Poverty rate jumps for the first time since '04
Poverty in the West and the Midwest jumped in 2008, while levels in the South and Northeast held steady, Census report says. National rate rises to 13.2%.
NEW YORK (CNNMoney.com) -- The poverty rate rose last year to 13.2%, the highest level since 1997, said a report released Thursday.
That marks the first statistically significant annual increase since 2004, according to the annual Census Bureau report "Income, Poverty, and Health Insurance Coverage in the United States: 2008."
Last year, 39.8 million people lived below the poverty level, which is $22,025 for a family of four, according to the Office of Management and Budget. That's up 3.9% from 2007, when 37.3 million people lived in poverty.
Regional changes. The West had 9.6 million people living in poverty in 2008, which represents 13.5% of that region's population, up from a rate of 12% in 2007.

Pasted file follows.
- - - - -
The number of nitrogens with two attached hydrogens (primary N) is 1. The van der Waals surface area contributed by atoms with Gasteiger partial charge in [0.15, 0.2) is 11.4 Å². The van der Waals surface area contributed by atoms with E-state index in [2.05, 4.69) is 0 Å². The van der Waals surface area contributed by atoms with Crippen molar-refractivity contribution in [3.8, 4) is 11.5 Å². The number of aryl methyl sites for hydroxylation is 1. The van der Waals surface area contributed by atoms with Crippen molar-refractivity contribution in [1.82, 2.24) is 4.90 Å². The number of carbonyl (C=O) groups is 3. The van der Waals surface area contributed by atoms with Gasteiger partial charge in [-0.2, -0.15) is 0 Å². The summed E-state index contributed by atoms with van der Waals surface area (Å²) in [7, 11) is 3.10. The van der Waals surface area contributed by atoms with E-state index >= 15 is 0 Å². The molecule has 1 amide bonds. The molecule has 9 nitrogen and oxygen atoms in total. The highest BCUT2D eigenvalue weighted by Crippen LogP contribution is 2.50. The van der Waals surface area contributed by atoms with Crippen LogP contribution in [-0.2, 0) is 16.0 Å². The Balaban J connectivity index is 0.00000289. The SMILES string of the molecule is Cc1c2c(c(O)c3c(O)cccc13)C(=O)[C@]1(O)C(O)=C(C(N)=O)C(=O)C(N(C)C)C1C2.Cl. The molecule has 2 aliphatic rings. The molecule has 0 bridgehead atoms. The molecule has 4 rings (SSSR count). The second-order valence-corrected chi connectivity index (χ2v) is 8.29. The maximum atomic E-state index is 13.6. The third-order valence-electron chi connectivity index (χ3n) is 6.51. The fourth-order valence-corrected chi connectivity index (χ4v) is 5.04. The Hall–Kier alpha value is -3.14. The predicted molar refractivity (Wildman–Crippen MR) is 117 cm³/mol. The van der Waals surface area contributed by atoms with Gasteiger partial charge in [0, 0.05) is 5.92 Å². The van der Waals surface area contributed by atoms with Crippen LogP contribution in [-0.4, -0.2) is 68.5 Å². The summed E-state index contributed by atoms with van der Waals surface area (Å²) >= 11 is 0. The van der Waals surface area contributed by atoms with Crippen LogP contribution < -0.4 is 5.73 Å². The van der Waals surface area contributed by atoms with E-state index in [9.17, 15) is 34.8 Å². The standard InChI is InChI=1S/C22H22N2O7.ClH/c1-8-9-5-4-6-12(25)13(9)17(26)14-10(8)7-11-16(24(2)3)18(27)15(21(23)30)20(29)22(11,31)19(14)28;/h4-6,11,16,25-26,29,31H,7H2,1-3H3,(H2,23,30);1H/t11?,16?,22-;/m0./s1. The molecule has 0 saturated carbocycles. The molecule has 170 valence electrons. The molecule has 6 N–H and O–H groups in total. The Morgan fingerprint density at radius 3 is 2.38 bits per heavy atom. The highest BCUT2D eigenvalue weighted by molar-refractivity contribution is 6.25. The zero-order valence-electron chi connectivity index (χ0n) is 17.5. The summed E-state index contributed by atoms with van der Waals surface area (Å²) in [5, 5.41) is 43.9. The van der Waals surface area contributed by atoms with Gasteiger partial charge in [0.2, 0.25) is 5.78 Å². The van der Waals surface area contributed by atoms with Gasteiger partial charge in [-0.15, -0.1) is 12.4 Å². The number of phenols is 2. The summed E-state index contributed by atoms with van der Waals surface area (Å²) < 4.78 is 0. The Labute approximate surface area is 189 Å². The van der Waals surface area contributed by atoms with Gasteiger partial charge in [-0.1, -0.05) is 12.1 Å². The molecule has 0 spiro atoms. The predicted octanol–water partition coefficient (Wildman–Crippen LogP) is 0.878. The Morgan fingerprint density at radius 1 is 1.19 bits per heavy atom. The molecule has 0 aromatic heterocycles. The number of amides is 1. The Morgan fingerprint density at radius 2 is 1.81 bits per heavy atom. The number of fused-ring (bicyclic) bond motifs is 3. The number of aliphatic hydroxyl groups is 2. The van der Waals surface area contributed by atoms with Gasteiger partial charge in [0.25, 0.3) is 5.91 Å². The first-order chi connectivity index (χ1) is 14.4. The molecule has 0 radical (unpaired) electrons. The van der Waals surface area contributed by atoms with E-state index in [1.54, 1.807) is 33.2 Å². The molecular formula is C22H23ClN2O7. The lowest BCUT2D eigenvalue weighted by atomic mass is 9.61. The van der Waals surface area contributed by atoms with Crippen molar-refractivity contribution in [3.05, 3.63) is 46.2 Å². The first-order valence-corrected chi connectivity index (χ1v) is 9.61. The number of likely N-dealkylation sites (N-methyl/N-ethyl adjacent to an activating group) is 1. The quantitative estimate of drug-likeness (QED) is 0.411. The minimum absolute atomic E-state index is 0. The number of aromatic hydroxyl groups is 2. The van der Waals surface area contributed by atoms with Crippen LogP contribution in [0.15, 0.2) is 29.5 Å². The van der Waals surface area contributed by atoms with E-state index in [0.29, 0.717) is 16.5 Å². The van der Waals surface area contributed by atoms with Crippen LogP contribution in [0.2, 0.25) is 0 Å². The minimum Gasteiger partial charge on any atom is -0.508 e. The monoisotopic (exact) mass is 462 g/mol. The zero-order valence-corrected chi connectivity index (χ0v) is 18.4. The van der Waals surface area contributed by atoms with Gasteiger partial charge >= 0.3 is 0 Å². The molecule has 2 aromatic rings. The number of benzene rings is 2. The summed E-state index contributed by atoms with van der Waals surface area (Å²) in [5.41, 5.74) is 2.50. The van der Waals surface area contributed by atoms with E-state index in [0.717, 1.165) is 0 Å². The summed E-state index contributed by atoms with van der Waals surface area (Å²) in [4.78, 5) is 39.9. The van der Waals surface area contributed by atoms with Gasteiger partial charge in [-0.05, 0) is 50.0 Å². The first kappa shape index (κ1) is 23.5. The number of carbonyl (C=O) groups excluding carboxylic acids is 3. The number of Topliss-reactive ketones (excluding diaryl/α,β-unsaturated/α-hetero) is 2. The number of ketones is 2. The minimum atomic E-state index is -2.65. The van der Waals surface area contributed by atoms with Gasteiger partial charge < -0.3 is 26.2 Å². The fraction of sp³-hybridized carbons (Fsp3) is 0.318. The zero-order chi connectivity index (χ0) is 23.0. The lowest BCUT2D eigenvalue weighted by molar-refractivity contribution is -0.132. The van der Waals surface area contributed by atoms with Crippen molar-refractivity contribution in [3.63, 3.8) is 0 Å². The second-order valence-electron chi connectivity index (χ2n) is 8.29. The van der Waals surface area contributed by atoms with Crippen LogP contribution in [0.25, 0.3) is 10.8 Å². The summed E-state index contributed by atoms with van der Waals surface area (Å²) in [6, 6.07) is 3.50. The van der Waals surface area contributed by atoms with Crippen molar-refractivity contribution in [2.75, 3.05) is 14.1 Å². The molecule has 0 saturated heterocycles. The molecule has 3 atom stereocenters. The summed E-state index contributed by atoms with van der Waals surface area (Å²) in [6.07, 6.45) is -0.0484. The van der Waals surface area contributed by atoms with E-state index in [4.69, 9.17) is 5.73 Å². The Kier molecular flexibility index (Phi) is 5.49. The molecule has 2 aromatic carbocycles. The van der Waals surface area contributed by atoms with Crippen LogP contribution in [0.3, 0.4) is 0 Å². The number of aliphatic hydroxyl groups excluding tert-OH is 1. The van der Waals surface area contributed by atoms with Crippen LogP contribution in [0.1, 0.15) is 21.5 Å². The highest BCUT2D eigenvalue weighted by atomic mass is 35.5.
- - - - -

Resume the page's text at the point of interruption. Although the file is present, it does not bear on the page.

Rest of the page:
The Midwest had 8.1 million people living below the poverty line in 2008, which is a rate of 12.4%, up from 11.1% in 2007.
"Unfortunately, the regional numbers make perfect sense," said Heidi Shierholz, labor market economist at the Economic Policy Institute.
"The West was very hard hit by the housing bubble, and the industrial Midwest states are suffering in the manufacturing sector."
The poverty rates for the Northeast (11.6%) and the South (14.3%) were both statistically unchanged from 2007.
State-by-state. New Mexico had the highest poverty rate of any state-- 19.3% -- followed by Louisiana (18.2%), Mississippi (18.1%), Arizona (18%) and Kentucky (17.1%).